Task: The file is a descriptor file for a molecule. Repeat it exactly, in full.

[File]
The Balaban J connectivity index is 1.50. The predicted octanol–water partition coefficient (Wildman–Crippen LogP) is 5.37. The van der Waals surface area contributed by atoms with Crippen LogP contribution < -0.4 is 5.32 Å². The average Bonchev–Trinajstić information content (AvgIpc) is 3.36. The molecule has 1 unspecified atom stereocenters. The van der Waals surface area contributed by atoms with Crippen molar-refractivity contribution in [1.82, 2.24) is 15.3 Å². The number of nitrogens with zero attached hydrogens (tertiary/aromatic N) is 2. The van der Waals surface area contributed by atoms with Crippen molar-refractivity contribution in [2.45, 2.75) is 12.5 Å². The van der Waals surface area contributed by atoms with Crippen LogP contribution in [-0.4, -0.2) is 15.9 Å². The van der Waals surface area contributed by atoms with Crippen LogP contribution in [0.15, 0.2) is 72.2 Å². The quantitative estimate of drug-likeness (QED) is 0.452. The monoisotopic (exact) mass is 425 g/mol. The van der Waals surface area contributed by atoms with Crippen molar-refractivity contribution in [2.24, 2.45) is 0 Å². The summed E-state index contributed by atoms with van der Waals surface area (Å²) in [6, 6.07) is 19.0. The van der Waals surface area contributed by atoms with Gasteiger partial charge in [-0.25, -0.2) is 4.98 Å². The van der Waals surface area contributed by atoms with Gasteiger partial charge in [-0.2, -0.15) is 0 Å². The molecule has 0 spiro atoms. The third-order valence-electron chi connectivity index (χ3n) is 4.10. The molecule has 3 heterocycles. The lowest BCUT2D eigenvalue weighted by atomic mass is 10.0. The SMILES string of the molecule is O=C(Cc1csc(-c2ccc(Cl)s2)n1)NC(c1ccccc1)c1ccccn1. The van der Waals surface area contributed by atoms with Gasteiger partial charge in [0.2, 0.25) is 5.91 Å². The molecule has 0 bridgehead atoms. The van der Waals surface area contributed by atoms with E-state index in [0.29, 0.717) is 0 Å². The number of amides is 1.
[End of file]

The Balaban J connectivity index is 1.50. The predicted octanol–water partition coefficient (Wildman–Crippen LogP) is 5.37. The van der Waals surface area contributed by atoms with Crippen LogP contribution < -0.4 is 5.32 Å². The average Bonchev–Trinajstić information content (AvgIpc) is 3.36. The molecule has 1 unspecified atom stereocenters. The van der Waals surface area contributed by atoms with Crippen molar-refractivity contribution in [1.82, 2.24) is 15.3 Å². The number of nitrogens with zero attached hydrogens (tertiary/aromatic N) is 2. The van der Waals surface area contributed by atoms with Crippen molar-refractivity contribution in [2.45, 2.75) is 12.5 Å². The van der Waals surface area contributed by atoms with Crippen LogP contribution in [-0.4, -0.2) is 15.9 Å². The van der Waals surface area contributed by atoms with Crippen LogP contribution in [0.15, 0.2) is 72.2 Å². The quantitative estimate of drug-likeness (QED) is 0.452. The monoisotopic (exact) mass is 425 g/mol. The van der Waals surface area contributed by atoms with Crippen molar-refractivity contribution in [2.24, 2.45) is 0 Å². The summed E-state index contributed by atoms with van der Waals surface area (Å²) in [6, 6.07) is 19.0. The van der Waals surface area contributed by atoms with Gasteiger partial charge in [-0.25, -0.2) is 4.98 Å². The van der Waals surface area contributed by atoms with Gasteiger partial charge in [-0.2, -0.15) is 0 Å². The molecule has 0 spiro atoms. The third-order valence-electron chi connectivity index (χ3n) is 4.10. The molecule has 3 heterocycles. The lowest BCUT2D eigenvalue weighted by atomic mass is 10.0. The SMILES string of the molecule is O=C(Cc1csc(-c2ccc(Cl)s2)n1)NC(c1ccccc1)c1ccccn1. The van der Waals surface area contributed by atoms with Gasteiger partial charge in [0.2, 0.25) is 5.91 Å². The molecule has 0 bridgehead atoms. The van der Waals surface area contributed by atoms with E-state index in [0.29, 0.717) is 0 Å². The number of amides is 1.